India’s EV revolution needs an innovative financing spark


Sandeep Divakaran

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Sandeep Divakaran

1 reads

Despite India’s surge in EV vehicle sales, cost remains the biggest impediment to India’s EV adoption. With traditional financing options not keeping up with the realities of electric mobility, financing options tailor-made for EVs could fuel the electrification of India’s transport sector.

January 22, 2024


Key Takeaways

  • While sales of EVs have surged in India, they still only accounted for 6.4% of new vehicle sales in 2023
  • Cost is a major hurdle to greater adoption, with the average EV costing 1.5-2X its ICE counterpart
  • Innovative financing models, like leasing, subscription, and flexible loan structures could ease the burden of the higher initial costs associated with EVs
  • Alongside this, regulatory intervention is necessary to further facilitate financiers in introducing more efficient and effective finance solutions for prospective EV owners

In the throes of a global climate crisis, India stands at the forefront of a crucial endeavour—the electrification of its transportation sector. With 70% of diesel and 99.6% of petrol consumption emanating from the transportation sector, the nation is grappling with a significant contributor to its carbon footprint. As India ambitiously strives to achieve net-zero carbon emissions by 2070, the adoption of electric vehicles (EVs) is not just a choice but a necessity.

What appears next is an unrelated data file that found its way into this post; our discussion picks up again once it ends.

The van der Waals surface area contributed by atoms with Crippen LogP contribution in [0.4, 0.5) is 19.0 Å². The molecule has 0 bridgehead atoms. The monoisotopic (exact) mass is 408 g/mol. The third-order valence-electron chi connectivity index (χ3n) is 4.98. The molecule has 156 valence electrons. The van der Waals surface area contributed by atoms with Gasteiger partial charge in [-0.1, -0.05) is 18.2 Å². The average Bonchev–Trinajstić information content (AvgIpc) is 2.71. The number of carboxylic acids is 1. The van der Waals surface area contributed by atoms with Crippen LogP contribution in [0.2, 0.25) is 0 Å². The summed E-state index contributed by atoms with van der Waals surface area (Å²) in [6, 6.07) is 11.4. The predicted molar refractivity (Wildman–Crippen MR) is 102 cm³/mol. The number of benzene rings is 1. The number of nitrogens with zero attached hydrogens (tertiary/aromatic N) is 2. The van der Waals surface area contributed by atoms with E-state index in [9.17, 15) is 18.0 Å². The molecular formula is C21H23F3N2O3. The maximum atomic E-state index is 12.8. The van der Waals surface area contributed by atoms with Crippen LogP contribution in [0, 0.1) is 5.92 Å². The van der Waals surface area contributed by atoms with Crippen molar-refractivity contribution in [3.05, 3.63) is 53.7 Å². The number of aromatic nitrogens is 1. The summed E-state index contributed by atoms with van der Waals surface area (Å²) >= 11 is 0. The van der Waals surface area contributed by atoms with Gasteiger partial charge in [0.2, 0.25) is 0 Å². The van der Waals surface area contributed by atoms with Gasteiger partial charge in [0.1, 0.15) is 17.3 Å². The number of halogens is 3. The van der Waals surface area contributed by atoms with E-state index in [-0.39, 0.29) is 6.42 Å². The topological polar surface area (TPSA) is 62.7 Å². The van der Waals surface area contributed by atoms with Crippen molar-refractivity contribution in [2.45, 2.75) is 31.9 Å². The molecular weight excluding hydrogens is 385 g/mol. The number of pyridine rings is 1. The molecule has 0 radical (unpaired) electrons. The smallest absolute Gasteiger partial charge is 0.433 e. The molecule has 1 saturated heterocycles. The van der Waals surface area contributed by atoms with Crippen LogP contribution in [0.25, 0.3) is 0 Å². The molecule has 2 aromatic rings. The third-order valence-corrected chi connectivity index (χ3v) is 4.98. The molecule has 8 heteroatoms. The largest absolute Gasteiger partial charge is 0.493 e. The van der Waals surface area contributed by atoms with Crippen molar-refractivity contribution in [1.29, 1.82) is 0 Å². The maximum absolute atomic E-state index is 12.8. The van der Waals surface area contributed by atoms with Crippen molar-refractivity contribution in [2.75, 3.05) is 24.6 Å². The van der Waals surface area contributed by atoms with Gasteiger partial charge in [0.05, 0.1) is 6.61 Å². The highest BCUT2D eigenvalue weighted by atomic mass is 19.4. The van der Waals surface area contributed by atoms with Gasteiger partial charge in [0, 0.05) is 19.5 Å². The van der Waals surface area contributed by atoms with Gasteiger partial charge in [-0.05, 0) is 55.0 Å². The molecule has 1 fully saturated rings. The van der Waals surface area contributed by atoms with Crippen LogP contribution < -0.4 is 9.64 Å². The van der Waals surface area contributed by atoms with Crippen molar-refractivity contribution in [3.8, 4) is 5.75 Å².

The Indian government, cognizant of this imperative, has introduced a series of incentives and subsidies to catalyse the shift toward sustainable transportation. Initiatives such as FAME (Faster Adoption and Manufacturing of Hybrid and Electric Vehicles) and PLI (Production Linked Incentive) have played a pivotal role in stimulating the indigenous development and manufacturing of electric vehicles and the requisite charging infrastructure across the country. The success of these policies is evident in the rapid surge in EV sales, which reached 1.53 million units in 2023, marking a remarkable 50%  increase over the previous year.

In the realm of EV sales, electric two-wheelers (E2W) and electric three-wheelers (E3W) play a significant role in terms of their contribution volume.  Specifically, 56% of EV sales were attributed to E2Ws, while E3Ws accounted for 38%. Thus, it’s reasonable to conclude that the uptake of EVs is highest in the last-mile mobility segment, and the main reasons for this are the ever-increasing costs of petrol and diesel, coupled with the lower operating costs of electric substitutes.

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